July 8-9, 2017
Anger: good or bad? The answer is that anger is good, and the answer is that anger can also be bad. Anger is a God-given emotional feeling or energy designed for good. But the way we use and express anger-produced energy can often be dysfunctional and lead to sin. But anger doesn’t have to lead to frustration or even sin. With God’s help, we can control the thoughts and actions that come when an event produces angry feelings in us. We can actually utilize our anger in a productive way for a great outcome that honors God and blesses us.
The Bible tells of many times when anger was a positive force for achieving good: Moses’ anger when the Israelites worshiped idols resulted in their repentance (Exodus 32:19-35); Jesus’ anger motivated him to clear blasphemers and abusers from His Father’s temple (Luke 19:45- 48).
Actually, it seems like God is angry and jealous during half of the Old Testament. Mankind, especially the Israelites, chronically rejected God and exalted themselves to the throne, doing their own thing. Remember why God sent the flood. Consider His response to the Tower of Babel. Think about the me-centered activities of Sodom and Gomorrah and God’s anger.
Because we know God never sins, and God was angry many times, we know anger itself can’t be a bad or sinful thing. So then, what is anger and how can it be useful to us? Our anger can be a positive force in many daily situations. Appropriate anger in response to our children’s wrong behaviors can motivate us as parents to exert firm but loving discipline. Anger against injustices and wrongdoing in our communities can motivate us to do something positive about those situations. Anger energizes and motivates us to take action when we might otherwise be passive in areas of struggle or conflict. Monday, we will dig into anger’s best and most important role in our lives.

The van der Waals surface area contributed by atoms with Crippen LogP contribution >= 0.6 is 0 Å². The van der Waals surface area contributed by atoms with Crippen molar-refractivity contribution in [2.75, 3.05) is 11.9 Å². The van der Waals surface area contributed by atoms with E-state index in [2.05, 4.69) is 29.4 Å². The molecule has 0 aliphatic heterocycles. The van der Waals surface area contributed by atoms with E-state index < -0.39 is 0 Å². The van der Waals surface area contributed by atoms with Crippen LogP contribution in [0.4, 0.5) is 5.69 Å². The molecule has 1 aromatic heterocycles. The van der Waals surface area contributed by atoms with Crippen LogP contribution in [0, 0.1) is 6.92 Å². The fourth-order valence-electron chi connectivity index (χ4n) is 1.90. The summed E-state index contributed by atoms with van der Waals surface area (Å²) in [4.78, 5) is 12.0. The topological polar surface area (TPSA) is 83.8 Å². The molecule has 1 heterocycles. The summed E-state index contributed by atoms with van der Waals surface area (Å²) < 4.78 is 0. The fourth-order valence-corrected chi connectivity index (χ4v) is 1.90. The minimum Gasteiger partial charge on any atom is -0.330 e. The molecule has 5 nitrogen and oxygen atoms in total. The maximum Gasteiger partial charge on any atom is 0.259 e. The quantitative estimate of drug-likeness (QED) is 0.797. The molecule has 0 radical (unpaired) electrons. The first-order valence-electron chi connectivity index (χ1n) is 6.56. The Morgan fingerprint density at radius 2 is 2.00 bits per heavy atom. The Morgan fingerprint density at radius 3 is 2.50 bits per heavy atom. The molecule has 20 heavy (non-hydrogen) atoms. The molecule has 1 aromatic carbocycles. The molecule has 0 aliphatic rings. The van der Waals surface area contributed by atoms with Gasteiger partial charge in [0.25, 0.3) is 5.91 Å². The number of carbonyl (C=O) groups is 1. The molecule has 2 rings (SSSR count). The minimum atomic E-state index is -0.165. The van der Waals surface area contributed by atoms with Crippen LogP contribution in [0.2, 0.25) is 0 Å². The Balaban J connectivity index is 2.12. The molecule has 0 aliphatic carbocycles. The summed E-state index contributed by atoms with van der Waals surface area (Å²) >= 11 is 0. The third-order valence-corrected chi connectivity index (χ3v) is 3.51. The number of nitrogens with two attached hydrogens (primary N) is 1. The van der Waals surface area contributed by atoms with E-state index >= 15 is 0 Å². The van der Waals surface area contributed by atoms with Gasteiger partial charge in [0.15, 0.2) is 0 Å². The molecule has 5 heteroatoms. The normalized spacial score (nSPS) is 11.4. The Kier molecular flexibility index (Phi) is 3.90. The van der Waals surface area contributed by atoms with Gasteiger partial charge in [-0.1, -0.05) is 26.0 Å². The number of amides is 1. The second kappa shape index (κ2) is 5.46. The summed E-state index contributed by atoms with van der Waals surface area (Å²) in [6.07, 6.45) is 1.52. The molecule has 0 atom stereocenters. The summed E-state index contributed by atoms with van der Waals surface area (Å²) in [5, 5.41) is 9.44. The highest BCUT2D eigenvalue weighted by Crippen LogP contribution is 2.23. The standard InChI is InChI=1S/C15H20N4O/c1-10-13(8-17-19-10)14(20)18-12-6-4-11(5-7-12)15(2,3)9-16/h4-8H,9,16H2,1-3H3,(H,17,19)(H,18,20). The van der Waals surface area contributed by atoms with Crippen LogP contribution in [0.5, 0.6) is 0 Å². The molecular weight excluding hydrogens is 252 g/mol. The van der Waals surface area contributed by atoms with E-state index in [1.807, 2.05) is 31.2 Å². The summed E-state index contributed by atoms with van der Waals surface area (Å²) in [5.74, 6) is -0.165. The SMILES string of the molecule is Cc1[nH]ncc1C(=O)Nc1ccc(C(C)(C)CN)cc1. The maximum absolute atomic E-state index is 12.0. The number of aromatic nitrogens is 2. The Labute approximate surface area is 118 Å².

But we also need to be very careful. Our anger can also lead to sinful acts of selfishness, unkindness or even aggression. It is our responsibility to use our anger-induced energy in positive ways, even if it’s just walking around the block to cool off. Satan knows that we have a lot of trouble handling our emotions, so he is always trying to push our emotional buttons.
Most spiritual warfare is focused on deception and pushing emotions, especially negative ones. This is why alcohol and drugs and even caffeine are so dangerous. These substances interfere with our control circuitry and allow our feelings to intensify or surface unchecked. This is why suicides, domestic violence, sexual assaults and physical fights often happen under the influence.
Today, if you experience anger, stop and remember that anger itself isn’t bad. It’s what you decide to do with your anger that determines a positive or negative outcome. When anger gives you the energy to solve a problem, you need to figure out what the problem is, all the while thinking with your head, not with your anger. Whether you control your anger or you allow your anger to control you, is your decision, so choose well.
Dear Father God, forgive me for the times I have used my anger in sinful ways instead of as a positive force. I know I get irritated easily and for reasons that are so me-centered. Help me to control my thoughts and actions and to use my anger in positive ways. I am so embarrassed by how entitled I act and how easily I become angry when I don’t get my agenda. Teach me to take all thoughts captive to the obedience of Christ, not to the obedience of my own desires. Help me to develop eyes that see life more clearly and from a bigger perspective—Your view. I pray this and all prayers in the name of Jesus, who managed His anger perfectly—to glorify You. And all God’s children say AMEN!
“Go ahead and be angry. You do well to be angry … but don’t use your anger as fuel for revenge. And don’t stay angry. Don’t go to bed angry. Don’t give the Devil that kind of foothold in your life.”